As the stories previously reported on this blog will tell you, the world is beginning to make changes towards a low carbon economy, and, the potential of offshore wind power in driving this change in the energy sector is now being realised.
A new study, ‘Greening Blue Energy’, published by the International Union for the Conservation of Nature (IUCN) and written in collaboration with E.ON and the Swedish International Development Cooperation Agency, discusses offshore wind farms and their effects on marine biodiversity.
In the long term, offshore wind farms can be beneficial to the local ecosystems, the study finds. One of the biggest ways wind farms achieve this is in protecting marine species from trawling – among the most severe threat to the marine environment.
Environmentalists criticise trawling for its lack of selectivity – sweeping up both desired and non-desired fish of legal and illegal size. Tons of unwanted fish are discarded each year, dying needlessly.
“Long term trawling exclusion enhances abundance of several species of fish within the whole wind farm area and the effects can be considered large,” states the study.
Boulders that are used to protect the foundations of wind turbines can also offer shelter to marine species by acting as a kind of artificial reef. “It is certain that the wind turbines and scour protections will function as artificial reefs for several species of fish,” the study says.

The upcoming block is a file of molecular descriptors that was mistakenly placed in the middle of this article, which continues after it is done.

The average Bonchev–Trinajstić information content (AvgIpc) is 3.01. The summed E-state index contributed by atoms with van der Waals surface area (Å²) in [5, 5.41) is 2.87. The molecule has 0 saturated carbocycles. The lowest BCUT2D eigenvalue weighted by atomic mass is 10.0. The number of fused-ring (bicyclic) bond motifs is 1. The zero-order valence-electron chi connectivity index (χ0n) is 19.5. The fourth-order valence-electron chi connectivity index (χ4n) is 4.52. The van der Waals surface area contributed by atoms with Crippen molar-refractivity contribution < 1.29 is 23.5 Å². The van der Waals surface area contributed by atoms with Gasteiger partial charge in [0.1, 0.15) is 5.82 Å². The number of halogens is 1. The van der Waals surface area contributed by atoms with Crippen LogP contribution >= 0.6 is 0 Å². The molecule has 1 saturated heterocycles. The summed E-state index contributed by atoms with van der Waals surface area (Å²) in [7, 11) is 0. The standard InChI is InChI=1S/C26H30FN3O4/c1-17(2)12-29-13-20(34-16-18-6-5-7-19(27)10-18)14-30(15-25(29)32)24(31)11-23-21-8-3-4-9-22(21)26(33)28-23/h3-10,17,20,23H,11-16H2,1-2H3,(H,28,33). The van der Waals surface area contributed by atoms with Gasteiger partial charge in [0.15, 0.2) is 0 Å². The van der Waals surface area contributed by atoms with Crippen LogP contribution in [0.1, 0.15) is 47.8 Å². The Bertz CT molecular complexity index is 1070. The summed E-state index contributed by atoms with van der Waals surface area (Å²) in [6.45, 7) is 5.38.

However, during the construction phase in particular, an offshore wind farm can disturb the marine environment by the noise created, electromagnetic fields and changed water conditions.
“Moving away from oil, gas and coal is vital to avoid the worse impacts of climate change, in this context on marine ecosystems,” says Dan Wilhelmsson, Scientific Coordinator at IUCN and co-author of the report. “At the same time, we need to make sure that what we call blue energy, which includes the offshore renewable sources, is also green and doesn’t exacerbate existing stresses on the marine environment.”
The IUCN urges more research and thorough maritime spatial planning to minimise the risks: “Continued careful monitoring of offshore wind energy developments and their actual impacts on marine wildlife will be vital to generate reliable data and help ensure that offshore wind energy fulfils its sustainable potential,” said Nadine McCormick from the IUCN.
Offshore wind energy development in the European Union is accelerating and could potentially supply 12-16% of the EU’s electricity by 2030, the equivalent of 25,000 wind turbines, the IUCN says.
Read the report and have your say by commenting below.